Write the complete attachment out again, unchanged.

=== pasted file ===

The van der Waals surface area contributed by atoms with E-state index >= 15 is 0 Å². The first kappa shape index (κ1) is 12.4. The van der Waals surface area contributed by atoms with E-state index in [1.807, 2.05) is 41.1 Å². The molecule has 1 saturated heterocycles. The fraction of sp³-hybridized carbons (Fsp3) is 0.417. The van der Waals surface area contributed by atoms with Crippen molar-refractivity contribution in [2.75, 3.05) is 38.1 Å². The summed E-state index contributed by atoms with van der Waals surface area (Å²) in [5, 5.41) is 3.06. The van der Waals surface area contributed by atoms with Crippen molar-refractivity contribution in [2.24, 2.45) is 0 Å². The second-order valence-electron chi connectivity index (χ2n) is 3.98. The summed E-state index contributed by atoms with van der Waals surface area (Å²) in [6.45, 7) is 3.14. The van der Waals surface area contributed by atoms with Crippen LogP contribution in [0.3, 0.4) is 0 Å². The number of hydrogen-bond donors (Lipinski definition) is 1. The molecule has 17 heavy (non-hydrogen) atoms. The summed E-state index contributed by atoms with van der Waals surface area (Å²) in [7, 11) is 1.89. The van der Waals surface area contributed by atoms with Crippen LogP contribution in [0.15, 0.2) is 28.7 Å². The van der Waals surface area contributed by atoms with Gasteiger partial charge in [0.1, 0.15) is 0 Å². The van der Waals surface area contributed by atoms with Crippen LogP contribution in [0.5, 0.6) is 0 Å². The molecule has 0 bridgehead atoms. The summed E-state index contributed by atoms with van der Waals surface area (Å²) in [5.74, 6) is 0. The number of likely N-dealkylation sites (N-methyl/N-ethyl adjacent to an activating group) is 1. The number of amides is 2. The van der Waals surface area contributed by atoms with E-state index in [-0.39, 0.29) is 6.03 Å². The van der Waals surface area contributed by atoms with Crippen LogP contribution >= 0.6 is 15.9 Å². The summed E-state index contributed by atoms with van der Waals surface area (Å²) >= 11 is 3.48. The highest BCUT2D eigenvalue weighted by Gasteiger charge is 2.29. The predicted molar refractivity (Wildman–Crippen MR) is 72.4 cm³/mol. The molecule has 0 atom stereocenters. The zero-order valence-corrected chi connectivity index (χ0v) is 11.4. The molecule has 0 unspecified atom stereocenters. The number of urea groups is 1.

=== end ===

The van der Waals surface area contributed by atoms with E-state index >= 15 is 0 Å². The first kappa shape index (κ1) is 12.4. The van der Waals surface area contributed by atoms with E-state index in [1.807, 2.05) is 41.1 Å². The molecule has 1 saturated heterocycles. The fraction of sp³-hybridized carbons (Fsp3) is 0.417. The van der Waals surface area contributed by atoms with Crippen molar-refractivity contribution in [2.75, 3.05) is 38.1 Å². The summed E-state index contributed by atoms with van der Waals surface area (Å²) in [5, 5.41) is 3.06. The van der Waals surface area contributed by atoms with Crippen molar-refractivity contribution in [2.24, 2.45) is 0 Å². The second-order valence-electron chi connectivity index (χ2n) is 3.98. The summed E-state index contributed by atoms with van der Waals surface area (Å²) in [6.45, 7) is 3.14. The van der Waals surface area contributed by atoms with Crippen LogP contribution in [0.3, 0.4) is 0 Å². The number of hydrogen-bond donors (Lipinski definition) is 1. The molecule has 17 heavy (non-hydrogen) atoms. The summed E-state index contributed by atoms with van der Waals surface area (Å²) in [7, 11) is 1.89. The van der Waals surface area contributed by atoms with Crippen LogP contribution in [0.15, 0.2) is 28.7 Å². The van der Waals surface area contributed by atoms with Gasteiger partial charge in [0.1, 0.15) is 0 Å². The van der Waals surface area contributed by atoms with Crippen LogP contribution in [0.5, 0.6) is 0 Å². The molecule has 0 bridgehead atoms. The summed E-state index contributed by atoms with van der Waals surface area (Å²) in [5.74, 6) is 0. The number of likely N-dealkylation sites (N-methyl/N-ethyl adjacent to an activating group) is 1. The number of amides is 2. The van der Waals surface area contributed by atoms with E-state index in [-0.39, 0.29) is 6.03 Å². The van der Waals surface area contributed by atoms with Crippen LogP contribution >= 0.6 is 15.9 Å². The summed E-state index contributed by atoms with van der Waals surface area (Å²) >= 11 is 3.48. The highest BCUT2D eigenvalue weighted by Gasteiger charge is 2.29. The predicted molar refractivity (Wildman–Crippen MR) is 72.4 cm³/mol. The molecule has 0 atom stereocenters. The zero-order valence-corrected chi connectivity index (χ0v) is 11.4. The molecule has 0 unspecified atom stereocenters. The number of urea groups is 1.